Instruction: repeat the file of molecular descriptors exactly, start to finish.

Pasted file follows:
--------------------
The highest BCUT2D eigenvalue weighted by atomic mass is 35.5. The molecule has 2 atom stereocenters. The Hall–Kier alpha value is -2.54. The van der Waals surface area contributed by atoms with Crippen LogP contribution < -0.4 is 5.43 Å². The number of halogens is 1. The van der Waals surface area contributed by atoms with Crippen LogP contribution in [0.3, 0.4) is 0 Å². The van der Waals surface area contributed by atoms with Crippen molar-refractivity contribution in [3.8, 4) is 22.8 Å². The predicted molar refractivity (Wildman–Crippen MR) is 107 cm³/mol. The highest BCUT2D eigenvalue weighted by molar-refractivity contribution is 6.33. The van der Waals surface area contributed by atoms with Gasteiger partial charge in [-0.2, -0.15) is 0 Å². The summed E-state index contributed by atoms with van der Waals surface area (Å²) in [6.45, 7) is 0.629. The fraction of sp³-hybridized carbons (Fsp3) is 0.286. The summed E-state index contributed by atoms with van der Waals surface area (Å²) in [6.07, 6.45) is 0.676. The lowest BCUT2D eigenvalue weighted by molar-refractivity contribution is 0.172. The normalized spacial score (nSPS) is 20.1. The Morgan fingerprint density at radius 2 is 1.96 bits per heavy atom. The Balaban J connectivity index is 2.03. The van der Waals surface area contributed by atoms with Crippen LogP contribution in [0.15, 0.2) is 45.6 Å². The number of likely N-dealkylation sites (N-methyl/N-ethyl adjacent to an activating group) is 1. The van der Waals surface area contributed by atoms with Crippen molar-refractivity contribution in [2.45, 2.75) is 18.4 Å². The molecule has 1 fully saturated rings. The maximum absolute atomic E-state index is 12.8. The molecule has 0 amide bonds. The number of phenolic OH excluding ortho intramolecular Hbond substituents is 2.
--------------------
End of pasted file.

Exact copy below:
The highest BCUT2D eigenvalue weighted by atomic mass is 35.5. The molecule has 2 atom stereocenters. The Hall–Kier alpha value is -2.54. The van der Waals surface area contributed by atoms with Crippen LogP contribution < -0.4 is 5.43 Å². The number of halogens is 1. The van der Waals surface area contributed by atoms with Crippen LogP contribution in [0.3, 0.4) is 0 Å². The van der Waals surface area contributed by atoms with Crippen molar-refractivity contribution in [3.8, 4) is 22.8 Å². The predicted molar refractivity (Wildman–Crippen MR) is 107 cm³/mol. The highest BCUT2D eigenvalue weighted by molar-refractivity contribution is 6.33. The van der Waals surface area contributed by atoms with Gasteiger partial charge in [-0.2, -0.15) is 0 Å². The summed E-state index contributed by atoms with van der Waals surface area (Å²) in [6.45, 7) is 0.629. The fraction of sp³-hybridized carbons (Fsp3) is 0.286. The summed E-state index contributed by atoms with van der Waals surface area (Å²) in [6.07, 6.45) is 0.676. The lowest BCUT2D eigenvalue weighted by molar-refractivity contribution is 0.172. The normalized spacial score (nSPS) is 20.1. The Morgan fingerprint density at radius 2 is 1.96 bits per heavy atom. The Balaban J connectivity index is 2.03. The van der Waals surface area contributed by atoms with Crippen LogP contribution in [0.15, 0.2) is 45.6 Å². The number of likely N-dealkylation sites (N-methyl/N-ethyl adjacent to an activating group) is 1. The van der Waals surface area contributed by atoms with Crippen molar-refractivity contribution in [2.45, 2.75) is 18.4 Å². The molecule has 1 fully saturated rings. The maximum absolute atomic E-state index is 12.8. The molecule has 0 amide bonds. The number of phenolic OH excluding ortho intramolecular Hbond substituents is 2.